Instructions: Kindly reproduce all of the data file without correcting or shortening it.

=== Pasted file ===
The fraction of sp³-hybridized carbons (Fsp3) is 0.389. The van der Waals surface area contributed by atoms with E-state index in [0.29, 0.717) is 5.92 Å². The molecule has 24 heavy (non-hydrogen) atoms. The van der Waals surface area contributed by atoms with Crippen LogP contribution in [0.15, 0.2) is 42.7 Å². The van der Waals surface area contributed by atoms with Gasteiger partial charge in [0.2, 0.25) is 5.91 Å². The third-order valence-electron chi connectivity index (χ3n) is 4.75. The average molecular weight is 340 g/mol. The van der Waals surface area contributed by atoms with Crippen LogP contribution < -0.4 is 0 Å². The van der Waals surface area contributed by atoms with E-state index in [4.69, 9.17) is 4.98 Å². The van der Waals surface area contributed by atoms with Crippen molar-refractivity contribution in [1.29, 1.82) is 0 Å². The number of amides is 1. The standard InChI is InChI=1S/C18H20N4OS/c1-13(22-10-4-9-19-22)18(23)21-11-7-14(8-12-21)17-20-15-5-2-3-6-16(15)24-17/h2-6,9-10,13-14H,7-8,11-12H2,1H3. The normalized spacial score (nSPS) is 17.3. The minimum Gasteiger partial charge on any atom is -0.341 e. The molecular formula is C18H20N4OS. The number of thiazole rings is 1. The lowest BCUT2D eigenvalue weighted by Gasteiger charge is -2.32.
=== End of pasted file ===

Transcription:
The fraction of sp³-hybridized carbons (Fsp3) is 0.389. The van der Waals surface area contributed by atoms with E-state index in [0.29, 0.717) is 5.92 Å². The molecule has 24 heavy (non-hydrogen) atoms. The van der Waals surface area contributed by atoms with Crippen LogP contribution in [0.15, 0.2) is 42.7 Å². The van der Waals surface area contributed by atoms with Gasteiger partial charge in [0.2, 0.25) is 5.91 Å². The third-order valence-electron chi connectivity index (χ3n) is 4.75. The average molecular weight is 340 g/mol. The van der Waals surface area contributed by atoms with Crippen LogP contribution < -0.4 is 0 Å². The van der Waals surface area contributed by atoms with E-state index in [4.69, 9.17) is 4.98 Å². The van der Waals surface area contributed by atoms with Crippen molar-refractivity contribution in [1.29, 1.82) is 0 Å². The number of amides is 1. The standard InChI is InChI=1S/C18H20N4OS/c1-13(22-10-4-9-19-22)18(23)21-11-7-14(8-12-21)17-20-15-5-2-3-6-16(15)24-17/h2-6,9-10,13-14H,7-8,11-12H2,1H3. The normalized spacial score (nSPS) is 17.3. The minimum Gasteiger partial charge on any atom is -0.341 e. The molecular formula is C18H20N4OS. The number of thiazole rings is 1. The lowest BCUT2D eigenvalue weighted by Gasteiger charge is -2.32.